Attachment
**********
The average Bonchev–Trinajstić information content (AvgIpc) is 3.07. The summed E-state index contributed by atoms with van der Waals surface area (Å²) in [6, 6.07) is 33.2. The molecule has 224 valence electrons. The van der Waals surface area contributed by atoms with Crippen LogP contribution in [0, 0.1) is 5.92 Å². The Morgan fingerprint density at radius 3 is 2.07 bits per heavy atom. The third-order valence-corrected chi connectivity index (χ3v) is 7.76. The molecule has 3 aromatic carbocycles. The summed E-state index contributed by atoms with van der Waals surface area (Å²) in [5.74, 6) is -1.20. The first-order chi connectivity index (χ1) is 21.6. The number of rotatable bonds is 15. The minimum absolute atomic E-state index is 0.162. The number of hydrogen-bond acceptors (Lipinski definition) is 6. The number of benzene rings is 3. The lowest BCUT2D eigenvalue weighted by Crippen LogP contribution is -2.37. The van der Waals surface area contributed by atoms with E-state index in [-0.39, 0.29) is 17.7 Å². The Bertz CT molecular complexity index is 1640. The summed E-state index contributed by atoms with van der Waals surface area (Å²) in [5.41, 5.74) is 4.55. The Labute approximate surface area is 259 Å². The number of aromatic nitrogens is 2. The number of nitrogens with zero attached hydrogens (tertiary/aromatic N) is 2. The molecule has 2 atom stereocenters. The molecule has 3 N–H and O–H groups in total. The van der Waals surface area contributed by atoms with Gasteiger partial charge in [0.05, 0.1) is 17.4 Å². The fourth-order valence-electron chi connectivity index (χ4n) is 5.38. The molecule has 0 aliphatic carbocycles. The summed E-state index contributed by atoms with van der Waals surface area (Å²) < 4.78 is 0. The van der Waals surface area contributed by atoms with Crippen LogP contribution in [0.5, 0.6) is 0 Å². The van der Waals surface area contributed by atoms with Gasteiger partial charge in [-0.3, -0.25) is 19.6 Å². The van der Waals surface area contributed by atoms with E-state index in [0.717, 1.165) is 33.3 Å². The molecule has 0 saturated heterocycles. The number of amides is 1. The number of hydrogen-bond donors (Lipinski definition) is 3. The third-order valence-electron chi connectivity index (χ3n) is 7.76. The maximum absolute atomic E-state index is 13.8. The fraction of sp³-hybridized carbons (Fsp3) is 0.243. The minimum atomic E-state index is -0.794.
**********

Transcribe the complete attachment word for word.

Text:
The average Bonchev–Trinajstić information content (AvgIpc) is 3.07. The summed E-state index contributed by atoms with van der Waals surface area (Å²) in [6, 6.07) is 33.2. The molecule has 224 valence electrons. The van der Waals surface area contributed by atoms with Crippen LogP contribution in [0, 0.1) is 5.92 Å². The Morgan fingerprint density at radius 3 is 2.07 bits per heavy atom. The third-order valence-corrected chi connectivity index (χ3v) is 7.76. The molecule has 3 aromatic carbocycles. The summed E-state index contributed by atoms with van der Waals surface area (Å²) in [5.74, 6) is -1.20. The first-order chi connectivity index (χ1) is 21.6. The number of rotatable bonds is 15. The minimum absolute atomic E-state index is 0.162. The number of hydrogen-bond acceptors (Lipinski definition) is 6. The number of benzene rings is 3. The lowest BCUT2D eigenvalue weighted by Crippen LogP contribution is -2.37. The van der Waals surface area contributed by atoms with E-state index in [-0.39, 0.29) is 17.7 Å². The Bertz CT molecular complexity index is 1640. The summed E-state index contributed by atoms with van der Waals surface area (Å²) in [5.41, 5.74) is 4.55. The Labute approximate surface area is 259 Å². The number of aromatic nitrogens is 2. The number of nitrogens with zero attached hydrogens (tertiary/aromatic N) is 2. The molecule has 2 atom stereocenters. The molecule has 3 N–H and O–H groups in total. The van der Waals surface area contributed by atoms with Gasteiger partial charge in [0.05, 0.1) is 17.4 Å². The fourth-order valence-electron chi connectivity index (χ4n) is 5.38. The molecule has 0 aliphatic carbocycles. The summed E-state index contributed by atoms with van der Waals surface area (Å²) < 4.78 is 0. The van der Waals surface area contributed by atoms with Crippen LogP contribution in [0.5, 0.6) is 0 Å². The van der Waals surface area contributed by atoms with Gasteiger partial charge in [-0.3, -0.25) is 19.6 Å². The van der Waals surface area contributed by atoms with E-state index in [0.717, 1.165) is 33.3 Å². The molecule has 0 saturated heterocycles. The number of amides is 1. The number of hydrogen-bond donors (Lipinski definition) is 3. The third-order valence-electron chi connectivity index (χ3n) is 7.76. The maximum absolute atomic E-state index is 13.8. The fraction of sp³-hybridized carbons (Fsp3) is 0.243. The minimum atomic E-state index is -0.794.